One could say in response to the latter that partisanship has not only grown and prospered, it has led to the destruction of constitutional intent that legislators shall legislate and not obstruct legislation.  It has also led to the placing of party loyalty and acquiescence above the duty and responsibility of solving problems, resolving issues, and taking action to “form a more perfect union, establish justice, secure domestic tranquility, provide for the common defense, promote the general welfare, and secure the blessings of liberty to ourselves and our posterity.”  The Preamble is not simply an introduction; it is a statement of intent (“in order to” is the key) for what the Constitution is meant to accomplish.
Perhaps if this just quoted Preamble had been incorporated into the oath of office that every congressperson takes, it would have prevented representatives like my own claiming in public interview before a TV and Facebook audience, that national security and federal issues are her primary responsibilities under the Constitution!  Her responsibilities go well beyond that assertion, and are mainly domestic, according to the Preamble to our Constitution.
There are still, in spite of shifting responsibilities, some perceptions of what the critical duties of a representative ought to be.  The kicker is that the perceptions of congressional representatives and constituents tend to differ to some degree.  Here are two charts that explain a survey taken in the 1970s of both representatives in Congress and of their constituents, as to their perception of representatives’ roles and functions.

Table 1. Roles and Duties of a Member of Congress Identified by Members of the House of Representatives


Role                                            Duties and Activities          % Members Identifying 
 
Legislative                               Draft/introduce legislation                   87                  

Constituency Service     Help constituents solve problems                 79

Educate/Communicate      Articulate &take positions on issues;
                                              educate/inform about legislation             43

Representative                 Represent/advocate district’s                      26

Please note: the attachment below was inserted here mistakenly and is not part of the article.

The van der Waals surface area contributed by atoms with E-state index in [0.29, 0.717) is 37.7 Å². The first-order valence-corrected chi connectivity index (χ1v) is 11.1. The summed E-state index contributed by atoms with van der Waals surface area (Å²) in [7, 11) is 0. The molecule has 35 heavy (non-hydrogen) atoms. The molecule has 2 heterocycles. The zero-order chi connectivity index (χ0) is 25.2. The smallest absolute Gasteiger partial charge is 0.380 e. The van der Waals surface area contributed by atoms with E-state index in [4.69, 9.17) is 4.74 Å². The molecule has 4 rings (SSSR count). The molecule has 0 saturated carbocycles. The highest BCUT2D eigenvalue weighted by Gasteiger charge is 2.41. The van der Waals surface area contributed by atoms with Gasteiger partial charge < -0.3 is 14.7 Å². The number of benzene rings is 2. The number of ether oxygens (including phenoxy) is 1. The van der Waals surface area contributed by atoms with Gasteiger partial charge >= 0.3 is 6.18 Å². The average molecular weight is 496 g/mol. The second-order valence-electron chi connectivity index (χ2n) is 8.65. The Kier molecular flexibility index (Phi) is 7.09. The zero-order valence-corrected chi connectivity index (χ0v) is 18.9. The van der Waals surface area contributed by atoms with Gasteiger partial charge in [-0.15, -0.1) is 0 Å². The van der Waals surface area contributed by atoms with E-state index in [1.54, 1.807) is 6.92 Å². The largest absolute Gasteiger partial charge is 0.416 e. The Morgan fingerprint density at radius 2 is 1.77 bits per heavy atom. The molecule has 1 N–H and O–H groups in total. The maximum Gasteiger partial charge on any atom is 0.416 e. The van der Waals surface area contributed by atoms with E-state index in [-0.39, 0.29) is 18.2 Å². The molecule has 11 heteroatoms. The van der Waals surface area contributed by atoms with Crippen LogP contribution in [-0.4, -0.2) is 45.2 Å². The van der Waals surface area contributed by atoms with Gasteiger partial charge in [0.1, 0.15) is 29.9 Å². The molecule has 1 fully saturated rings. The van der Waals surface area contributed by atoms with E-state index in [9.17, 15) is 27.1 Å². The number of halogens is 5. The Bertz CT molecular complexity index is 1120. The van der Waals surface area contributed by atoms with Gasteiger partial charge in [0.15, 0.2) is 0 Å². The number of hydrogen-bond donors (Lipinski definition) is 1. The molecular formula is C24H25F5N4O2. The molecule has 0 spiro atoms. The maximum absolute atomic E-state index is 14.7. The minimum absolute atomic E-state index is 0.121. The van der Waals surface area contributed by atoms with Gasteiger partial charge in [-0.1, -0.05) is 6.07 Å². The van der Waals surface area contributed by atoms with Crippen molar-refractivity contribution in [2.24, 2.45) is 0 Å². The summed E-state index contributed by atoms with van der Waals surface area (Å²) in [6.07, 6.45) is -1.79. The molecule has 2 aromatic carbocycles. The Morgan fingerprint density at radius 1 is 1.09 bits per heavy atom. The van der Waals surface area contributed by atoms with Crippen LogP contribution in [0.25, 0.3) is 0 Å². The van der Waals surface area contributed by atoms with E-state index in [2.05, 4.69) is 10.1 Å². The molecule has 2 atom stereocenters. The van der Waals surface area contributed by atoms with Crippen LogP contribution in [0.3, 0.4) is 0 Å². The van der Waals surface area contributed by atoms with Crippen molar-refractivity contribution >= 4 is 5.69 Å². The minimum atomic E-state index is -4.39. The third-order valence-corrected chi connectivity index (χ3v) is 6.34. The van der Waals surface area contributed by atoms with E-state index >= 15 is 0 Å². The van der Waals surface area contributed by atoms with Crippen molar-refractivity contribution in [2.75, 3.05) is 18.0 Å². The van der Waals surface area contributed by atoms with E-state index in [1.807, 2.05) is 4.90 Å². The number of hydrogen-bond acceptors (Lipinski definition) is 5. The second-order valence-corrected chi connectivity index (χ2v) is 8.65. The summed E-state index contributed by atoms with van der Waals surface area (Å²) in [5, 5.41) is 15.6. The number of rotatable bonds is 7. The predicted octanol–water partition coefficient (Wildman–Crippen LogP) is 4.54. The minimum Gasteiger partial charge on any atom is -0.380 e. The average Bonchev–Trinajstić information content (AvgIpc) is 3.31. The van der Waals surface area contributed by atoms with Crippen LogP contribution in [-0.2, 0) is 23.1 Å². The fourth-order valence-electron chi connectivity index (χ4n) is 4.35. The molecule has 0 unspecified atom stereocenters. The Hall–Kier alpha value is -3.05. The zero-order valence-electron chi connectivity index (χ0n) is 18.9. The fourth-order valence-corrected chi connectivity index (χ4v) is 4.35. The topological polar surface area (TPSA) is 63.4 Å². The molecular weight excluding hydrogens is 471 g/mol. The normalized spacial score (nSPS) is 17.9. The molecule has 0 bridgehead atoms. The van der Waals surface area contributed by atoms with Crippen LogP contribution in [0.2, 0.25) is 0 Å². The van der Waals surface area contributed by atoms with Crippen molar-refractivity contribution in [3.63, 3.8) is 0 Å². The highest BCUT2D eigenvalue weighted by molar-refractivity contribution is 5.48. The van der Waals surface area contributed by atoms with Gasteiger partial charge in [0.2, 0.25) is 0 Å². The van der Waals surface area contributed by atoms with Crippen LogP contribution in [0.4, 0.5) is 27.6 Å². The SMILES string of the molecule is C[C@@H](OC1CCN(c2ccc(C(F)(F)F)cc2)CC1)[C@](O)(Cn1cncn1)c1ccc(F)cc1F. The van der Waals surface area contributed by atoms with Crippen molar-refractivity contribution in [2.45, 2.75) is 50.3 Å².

& constituent interests   

Political Campaigning         party leadership, and reelection                    11

Oversight                             Determine laws administered
                                                 as Congress intended                                  9

Institutional                        Interact w/ executive branch,                           7
                                           interest groups & other levels
                                           of government

Office Management           Oversight of personal office                              6

Everything                          "Jack-of-all-trades”                                           6

Other                                 Other varied expectations                                   4

 

Table 2. Jobs, Duties, and Functions the Public Expects a Member of Congress to Perform

 Function                                                                          % of Public Identifying 

 Work to solve problems in the district,
help the people, and respond to the
issues and needs of the district                                                                         37

To represent the people and district,
and to vote according to the wish of
the majority of their constituents                                                                     35

Keep in contact with the people,
visit the district, know the constituents                                                           17

Find out what the people need/want/think;
send out polls and questionnaires                                                                     12

Attend all or as many sessions as possible;
be there to vote on legislation                                                                              10

Be honest, fair, as truthful as possible,
keep promises, and be of good character                                                             10

Work on improving the economy, lowering prices
and creating more jobs                                                                                         10

Don’t know                                                                                                          10

[Source: U.S. Congress, House, Commission on Administrative Review, Final Report of the Commission on Administrative Review, H. Doc. 95-272, 95th Cong., 1st sess. (Washington: GPO, 1977), vol. 2, pp. 822-823. a.
Percentages are based on 1,518 public responses].

While there is obviously some overlap in what each cohort considers to be the most important roles of Congressional Representatives, there is an equal disconnect in terms of the main focus for each.  Office holders are more concerned with the roles played in relation to Congress and their federal and national security orientation, while constituents put their emphasis on the roles that relate to the home district.  I think this shows clearly a disconnect that has existed over the last 30 years at least.  The author, Eric Petersen, concludes: